Thursday February 23, 2017
Feb
11
2017

Hyperbole

Hyperbole; Hyperbolic n. Exaggerated statements or claims not meant to be taken literally. “The company chairman may have been guilty of too much hyperbole during the shareholders meeting.”

Feb
10
2017

Ghoulish

Ghoulish adj. Suggesting the horror of death and decay; morbid or disgusting. “The ghoulish mask was a scary Halloween favorite.”

Feb
09
2017

Rapier

Rapier n. Quick and incisive. A sharp-pointed sword used for thrusting. “Rapier combat was not for the meek.” “Rapier wit.”

Feb
08
2017

acuity

acuity n. Sharpness or keenness of thought, vision, or hearing. “The sun’s glare can cause discomfort and reduces visual acuity.”

Feb
07
2017

Ruminate

Ruminate v. Think deeply about something. “We sat ruminating on the nature of existence.”

Feb
06
2017

Sycophant

Sycophant; Sycophantic Attempting to win favor from influential people by flattery; A servile self-seeking flatterer. “There was sycophantic laughter from the audience at their bosses jokes.”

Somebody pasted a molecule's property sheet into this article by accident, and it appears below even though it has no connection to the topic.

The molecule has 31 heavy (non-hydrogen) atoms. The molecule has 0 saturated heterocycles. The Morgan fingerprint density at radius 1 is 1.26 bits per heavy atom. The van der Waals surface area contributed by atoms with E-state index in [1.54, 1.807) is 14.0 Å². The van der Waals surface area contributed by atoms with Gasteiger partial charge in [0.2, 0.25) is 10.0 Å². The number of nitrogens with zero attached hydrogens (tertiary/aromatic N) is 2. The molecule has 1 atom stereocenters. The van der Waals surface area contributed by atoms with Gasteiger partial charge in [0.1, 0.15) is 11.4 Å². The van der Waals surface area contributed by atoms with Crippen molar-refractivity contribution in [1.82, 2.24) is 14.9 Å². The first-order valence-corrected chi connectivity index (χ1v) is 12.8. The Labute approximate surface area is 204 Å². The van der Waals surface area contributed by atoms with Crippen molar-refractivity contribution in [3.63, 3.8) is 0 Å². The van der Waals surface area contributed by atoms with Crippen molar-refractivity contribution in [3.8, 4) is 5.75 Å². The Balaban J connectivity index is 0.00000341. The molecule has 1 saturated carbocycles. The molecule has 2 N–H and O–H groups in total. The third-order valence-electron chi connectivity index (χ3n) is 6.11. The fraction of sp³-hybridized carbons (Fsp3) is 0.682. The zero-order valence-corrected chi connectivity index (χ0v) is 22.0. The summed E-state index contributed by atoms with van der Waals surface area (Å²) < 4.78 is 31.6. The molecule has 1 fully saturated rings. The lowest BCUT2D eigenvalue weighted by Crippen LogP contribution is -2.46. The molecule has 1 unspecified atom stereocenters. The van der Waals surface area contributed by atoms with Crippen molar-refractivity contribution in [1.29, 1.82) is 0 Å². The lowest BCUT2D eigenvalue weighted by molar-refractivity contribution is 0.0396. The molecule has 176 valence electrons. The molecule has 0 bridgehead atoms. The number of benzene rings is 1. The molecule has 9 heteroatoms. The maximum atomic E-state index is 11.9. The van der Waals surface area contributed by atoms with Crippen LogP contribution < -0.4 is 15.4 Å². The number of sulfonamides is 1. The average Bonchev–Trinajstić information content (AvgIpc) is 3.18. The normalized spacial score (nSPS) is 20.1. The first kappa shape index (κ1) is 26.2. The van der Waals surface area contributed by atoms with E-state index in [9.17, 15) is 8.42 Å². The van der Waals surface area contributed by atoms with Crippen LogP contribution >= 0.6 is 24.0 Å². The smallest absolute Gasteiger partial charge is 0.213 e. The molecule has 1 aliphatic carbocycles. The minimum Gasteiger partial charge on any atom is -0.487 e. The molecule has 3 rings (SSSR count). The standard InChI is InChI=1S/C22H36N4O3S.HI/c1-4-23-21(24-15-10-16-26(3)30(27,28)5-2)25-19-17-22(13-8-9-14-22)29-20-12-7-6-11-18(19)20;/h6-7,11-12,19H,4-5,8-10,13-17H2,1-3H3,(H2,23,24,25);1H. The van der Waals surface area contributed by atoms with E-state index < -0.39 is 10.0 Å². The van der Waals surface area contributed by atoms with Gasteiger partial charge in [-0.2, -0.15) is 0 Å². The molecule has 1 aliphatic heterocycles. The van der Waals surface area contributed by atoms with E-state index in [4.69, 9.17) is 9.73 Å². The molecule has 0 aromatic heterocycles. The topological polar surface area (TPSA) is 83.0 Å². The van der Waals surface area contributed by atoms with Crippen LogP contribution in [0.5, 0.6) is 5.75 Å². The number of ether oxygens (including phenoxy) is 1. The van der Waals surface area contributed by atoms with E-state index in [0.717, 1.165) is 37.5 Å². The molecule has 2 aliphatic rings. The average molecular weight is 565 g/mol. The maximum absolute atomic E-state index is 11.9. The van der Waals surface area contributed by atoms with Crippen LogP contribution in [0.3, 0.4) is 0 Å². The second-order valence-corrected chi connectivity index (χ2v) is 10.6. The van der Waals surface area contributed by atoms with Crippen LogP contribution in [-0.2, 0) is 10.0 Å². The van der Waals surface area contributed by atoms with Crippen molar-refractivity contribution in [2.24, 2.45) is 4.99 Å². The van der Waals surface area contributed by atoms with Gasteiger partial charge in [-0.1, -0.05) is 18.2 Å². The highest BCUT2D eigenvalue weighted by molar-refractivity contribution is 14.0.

Feb
05
2017

Nuance

Nuance n. A subtle difference in or shade of meaning, expression, or sound. “Subtle nuances of her on-screen character.”

Feb
04
2017

Recidivate

Recidivate; Recidivism intr. v. To return to a previous pattern of behavior. Relapse: go back to bad or criminal behavior. “The convictions for those over sixty are unlikely to recidivate.”

Feb
03
2017

Potentate

Potentate n. One who has the power and position to rule over others: A monarch or ruler. “Industrial potentates.”

Feb
02
2017

Nascent

Nascent adj. Recently coming into existence and beginning to display signs of future potential. Not yet fully developed; emerging. “The business remains nascent but very promising.”

Feb
01
2017

Surreptitious

Surreptitious adj. Kept secret, particularly because it would not be approved of. “His surreptitious drug habit could land him in jail.”

Jan
31
2017

Peevish

Peevish adj. Easily irritated, particularly by unimportant things. “He was peevish around smokers.”